A larger-than-life outdoor public art exhibit is opening on August 12 on St. Nicholas Avenue between 120thand 121st Streets as part of the continuing Harlem is . . . Healing campaign by Community Works and New Heritage Theatre Group and in partnership with the NYC Department of Transportation’s Art Program. The installation has been extended to May 1, 2023.
The sidewalk exhibit presents compelling portraits of nine of the 50 Harlem is. . . Healing honorees from all walks of life who have helped the community weather two years of pandemic and social justice turmoil with a variety of activities from providing food and spiritual support, to sustaining youth groups, to creating artwork, to working to get guns off our streets.
“This is an invitation for the public to acknowledge that our heroes are local, people who work daily towards a better community,” said Barbara Horowitz, Founder & President of Community Works.
The launch is part of HARLEM WEEK (Aug.12 – 21) and in celebration of the 125th anniversary of the Greater Harlem Chamber of Commerce. The exhibit will be available for public viewing for four months.
The five-foot panels, featuring stunning portraits and quotes, are presented through the NYC Department of Transportation’s Art Program’s Art Display Case Exhibits initiative. Visitors may read more complete tributes at Community Works’ website, as well as on Instagram and Facebook. Visit the NYC DOT Art Program.
“What better way to celebrate HarlemWeek than to note the best contributions of our own people,” said Voza Rivers, Executive Producer, New Heritage Theatre Group and Harlem Week executive producer.
The honorees include:
- Arva Rice, President and CEO of the NY Urban League
- Jackie Rowe-Adams, co-founder of Harlem Mothers S.A.V.E
- Akemi Kochiyama, writer, activist
- Andrea Arroyo, artist, activist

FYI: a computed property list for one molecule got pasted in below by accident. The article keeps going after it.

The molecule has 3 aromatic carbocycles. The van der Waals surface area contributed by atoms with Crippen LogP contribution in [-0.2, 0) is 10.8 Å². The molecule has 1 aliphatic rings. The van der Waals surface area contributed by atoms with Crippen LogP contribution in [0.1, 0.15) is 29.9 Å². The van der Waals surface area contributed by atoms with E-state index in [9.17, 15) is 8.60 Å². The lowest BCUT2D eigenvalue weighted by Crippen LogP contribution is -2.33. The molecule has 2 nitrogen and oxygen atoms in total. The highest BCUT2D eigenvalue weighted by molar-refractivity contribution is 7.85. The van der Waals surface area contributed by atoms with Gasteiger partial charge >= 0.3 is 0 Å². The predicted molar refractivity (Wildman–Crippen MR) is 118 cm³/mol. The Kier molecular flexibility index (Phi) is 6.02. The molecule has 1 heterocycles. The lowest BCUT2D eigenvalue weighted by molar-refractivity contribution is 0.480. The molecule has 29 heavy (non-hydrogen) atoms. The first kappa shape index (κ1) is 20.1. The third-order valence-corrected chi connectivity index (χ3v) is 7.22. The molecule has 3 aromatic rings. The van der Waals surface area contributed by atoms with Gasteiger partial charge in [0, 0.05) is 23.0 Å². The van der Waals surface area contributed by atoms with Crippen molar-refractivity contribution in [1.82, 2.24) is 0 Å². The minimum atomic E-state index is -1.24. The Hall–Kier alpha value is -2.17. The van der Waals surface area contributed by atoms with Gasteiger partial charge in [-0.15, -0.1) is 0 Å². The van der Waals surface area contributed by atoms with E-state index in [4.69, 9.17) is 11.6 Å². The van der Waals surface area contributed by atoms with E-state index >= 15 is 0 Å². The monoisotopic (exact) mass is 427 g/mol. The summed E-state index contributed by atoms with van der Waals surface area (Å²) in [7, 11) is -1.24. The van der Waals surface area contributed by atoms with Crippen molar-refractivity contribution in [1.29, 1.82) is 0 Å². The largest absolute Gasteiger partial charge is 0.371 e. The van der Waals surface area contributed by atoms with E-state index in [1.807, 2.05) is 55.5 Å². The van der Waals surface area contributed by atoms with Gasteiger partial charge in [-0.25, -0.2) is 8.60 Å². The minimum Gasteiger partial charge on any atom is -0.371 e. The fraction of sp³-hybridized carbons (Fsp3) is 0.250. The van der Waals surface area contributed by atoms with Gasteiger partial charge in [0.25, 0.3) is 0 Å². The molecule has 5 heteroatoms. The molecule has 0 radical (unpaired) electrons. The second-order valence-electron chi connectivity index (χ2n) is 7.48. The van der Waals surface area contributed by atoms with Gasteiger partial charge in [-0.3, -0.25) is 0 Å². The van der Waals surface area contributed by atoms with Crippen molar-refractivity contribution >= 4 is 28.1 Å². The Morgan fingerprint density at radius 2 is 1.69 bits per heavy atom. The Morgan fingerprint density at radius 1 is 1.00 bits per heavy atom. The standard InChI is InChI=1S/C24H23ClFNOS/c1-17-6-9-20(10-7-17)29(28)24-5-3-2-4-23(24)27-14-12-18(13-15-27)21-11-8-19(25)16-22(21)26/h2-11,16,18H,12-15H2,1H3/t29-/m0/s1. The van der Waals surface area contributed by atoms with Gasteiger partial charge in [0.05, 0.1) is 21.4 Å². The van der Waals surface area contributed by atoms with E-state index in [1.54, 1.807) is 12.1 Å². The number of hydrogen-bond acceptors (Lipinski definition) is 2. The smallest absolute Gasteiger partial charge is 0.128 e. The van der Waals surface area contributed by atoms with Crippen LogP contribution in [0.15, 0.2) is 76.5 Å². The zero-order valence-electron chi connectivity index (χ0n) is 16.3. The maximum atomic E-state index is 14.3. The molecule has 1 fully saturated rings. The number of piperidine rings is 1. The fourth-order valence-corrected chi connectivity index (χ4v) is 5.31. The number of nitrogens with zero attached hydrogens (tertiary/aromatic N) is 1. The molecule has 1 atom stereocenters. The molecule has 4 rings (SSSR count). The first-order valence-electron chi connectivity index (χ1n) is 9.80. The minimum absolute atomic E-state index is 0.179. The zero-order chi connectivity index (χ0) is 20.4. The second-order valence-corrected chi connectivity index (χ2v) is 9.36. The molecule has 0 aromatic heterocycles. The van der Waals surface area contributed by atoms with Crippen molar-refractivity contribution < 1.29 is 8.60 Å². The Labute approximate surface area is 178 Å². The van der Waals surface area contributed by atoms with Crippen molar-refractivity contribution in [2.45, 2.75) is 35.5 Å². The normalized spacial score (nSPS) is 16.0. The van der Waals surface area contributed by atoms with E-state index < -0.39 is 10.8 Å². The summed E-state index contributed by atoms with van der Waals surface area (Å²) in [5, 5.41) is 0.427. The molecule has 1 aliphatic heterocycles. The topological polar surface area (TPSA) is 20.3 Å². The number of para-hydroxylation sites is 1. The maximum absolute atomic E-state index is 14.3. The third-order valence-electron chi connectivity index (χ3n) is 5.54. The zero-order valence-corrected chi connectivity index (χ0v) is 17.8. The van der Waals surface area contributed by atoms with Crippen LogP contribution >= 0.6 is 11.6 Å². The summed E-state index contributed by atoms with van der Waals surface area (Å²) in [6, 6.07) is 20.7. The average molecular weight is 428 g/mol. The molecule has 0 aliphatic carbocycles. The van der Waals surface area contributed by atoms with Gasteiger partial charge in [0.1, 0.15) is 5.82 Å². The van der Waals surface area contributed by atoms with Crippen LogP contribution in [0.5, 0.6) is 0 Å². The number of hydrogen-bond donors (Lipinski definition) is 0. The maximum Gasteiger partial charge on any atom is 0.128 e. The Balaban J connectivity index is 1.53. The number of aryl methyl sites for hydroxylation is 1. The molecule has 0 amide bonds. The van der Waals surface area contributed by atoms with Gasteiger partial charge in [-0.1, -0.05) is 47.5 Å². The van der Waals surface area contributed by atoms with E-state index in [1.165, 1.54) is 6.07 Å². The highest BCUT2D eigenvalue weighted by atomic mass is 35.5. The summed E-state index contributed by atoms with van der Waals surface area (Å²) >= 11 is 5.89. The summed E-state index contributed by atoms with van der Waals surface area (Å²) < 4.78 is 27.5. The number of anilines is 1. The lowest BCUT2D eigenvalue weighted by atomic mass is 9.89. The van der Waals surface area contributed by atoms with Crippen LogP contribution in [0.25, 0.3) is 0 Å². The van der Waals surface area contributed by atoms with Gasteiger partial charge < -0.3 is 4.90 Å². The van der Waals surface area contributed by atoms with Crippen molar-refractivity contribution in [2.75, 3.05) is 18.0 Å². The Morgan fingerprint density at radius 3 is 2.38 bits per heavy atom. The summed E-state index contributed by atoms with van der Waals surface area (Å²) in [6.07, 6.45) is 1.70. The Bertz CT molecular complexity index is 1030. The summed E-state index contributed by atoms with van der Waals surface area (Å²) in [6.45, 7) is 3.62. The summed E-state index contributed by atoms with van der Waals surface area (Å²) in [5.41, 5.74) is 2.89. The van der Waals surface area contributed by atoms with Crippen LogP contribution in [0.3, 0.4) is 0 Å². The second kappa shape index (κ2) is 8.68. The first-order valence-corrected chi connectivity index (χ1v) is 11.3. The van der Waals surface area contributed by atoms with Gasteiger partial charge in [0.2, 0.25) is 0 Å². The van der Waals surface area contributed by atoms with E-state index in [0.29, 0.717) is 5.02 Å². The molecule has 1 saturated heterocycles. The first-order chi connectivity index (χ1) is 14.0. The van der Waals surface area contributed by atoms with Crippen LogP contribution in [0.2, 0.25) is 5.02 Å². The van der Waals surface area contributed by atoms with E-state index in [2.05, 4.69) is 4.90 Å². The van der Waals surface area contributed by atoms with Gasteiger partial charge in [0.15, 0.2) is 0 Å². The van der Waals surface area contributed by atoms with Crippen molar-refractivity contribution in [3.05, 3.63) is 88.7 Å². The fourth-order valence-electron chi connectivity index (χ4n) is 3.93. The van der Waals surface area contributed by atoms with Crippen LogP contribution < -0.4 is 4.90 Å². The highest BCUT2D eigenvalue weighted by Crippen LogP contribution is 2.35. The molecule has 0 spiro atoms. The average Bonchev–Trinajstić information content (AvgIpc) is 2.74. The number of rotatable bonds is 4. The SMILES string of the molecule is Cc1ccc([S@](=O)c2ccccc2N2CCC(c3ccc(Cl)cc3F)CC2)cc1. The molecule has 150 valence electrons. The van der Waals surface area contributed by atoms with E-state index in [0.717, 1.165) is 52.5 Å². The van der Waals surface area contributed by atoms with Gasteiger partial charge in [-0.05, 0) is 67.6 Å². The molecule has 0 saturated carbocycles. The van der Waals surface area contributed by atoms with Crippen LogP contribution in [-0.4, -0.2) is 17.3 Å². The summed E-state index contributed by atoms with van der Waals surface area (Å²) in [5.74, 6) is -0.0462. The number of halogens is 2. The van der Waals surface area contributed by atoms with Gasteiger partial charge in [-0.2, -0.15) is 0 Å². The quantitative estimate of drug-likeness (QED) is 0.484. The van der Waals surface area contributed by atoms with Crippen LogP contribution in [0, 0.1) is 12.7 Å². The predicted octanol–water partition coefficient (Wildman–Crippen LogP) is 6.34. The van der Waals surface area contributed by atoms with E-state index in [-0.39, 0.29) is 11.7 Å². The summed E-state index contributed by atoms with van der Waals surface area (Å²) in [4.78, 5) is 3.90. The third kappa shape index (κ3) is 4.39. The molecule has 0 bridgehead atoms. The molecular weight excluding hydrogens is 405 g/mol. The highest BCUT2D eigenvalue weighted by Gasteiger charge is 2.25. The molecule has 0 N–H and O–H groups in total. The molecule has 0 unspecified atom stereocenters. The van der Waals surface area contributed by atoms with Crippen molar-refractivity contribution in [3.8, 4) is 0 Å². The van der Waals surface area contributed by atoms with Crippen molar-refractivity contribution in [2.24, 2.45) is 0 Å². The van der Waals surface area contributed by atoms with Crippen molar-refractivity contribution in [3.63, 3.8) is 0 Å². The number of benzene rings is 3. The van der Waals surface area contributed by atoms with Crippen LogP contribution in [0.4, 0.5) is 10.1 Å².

- Robin Bell-Stevens,Director and Executive Producer of Jazzmobile
- Dietrice Bolden, Managing Director of lMPACT Repertory Theatre
- Rev. Michael A. Walrond Jr., Senior Pastor of First Corinthian Baptist Church
- Tau Battice, Harlem photographer
- Winston Majette, Executive Director, the Greater Harlem Chamber of Commerce.
Over two years, through online exhibitions and social media posts, Community Works has spotlighted people who seek to help offset the disproportionate effects on Harlem from COVID-19 and the turmoil over social justice by distributing food, creating jobs and offering spiritual, financial and emotional well-being. The Harlem is . . . Healing project is a logical extension of Community Works’ 32-year mission to connect neighborhoods through the arts and education.
Community Works and New Heritage Theatre will be organizing free group tours of the exhibit with artist educator Daniel Carlton.
The exhibit was designed by Clara Alonso and features the photography of Tau Battice, with project management by Connie Lee of Art Lives Here. Support for photography and public programming provided by Con Edison and Humanities New York.
While you’re there, walk one short block north on St. Nicholas to 122nd Street and Visit the Harriet Tubman Memorial ‘Swing Low’ by African-American sculptor Alison Saar. Continue walking north to 125th Street, and west to Morningside Avenue, check out the recently cleaned (by NYC Parks’ Citywide Monument Conservation Program) ‘Harlem Hybrid’ by artist Richard Hunt. (Must note here that if you cross 125th Street, and walk a few doors west, treat yourself to something sweet at Make My Cake before heading home.
Follow #HarlemIsHeritageTours on YouTube.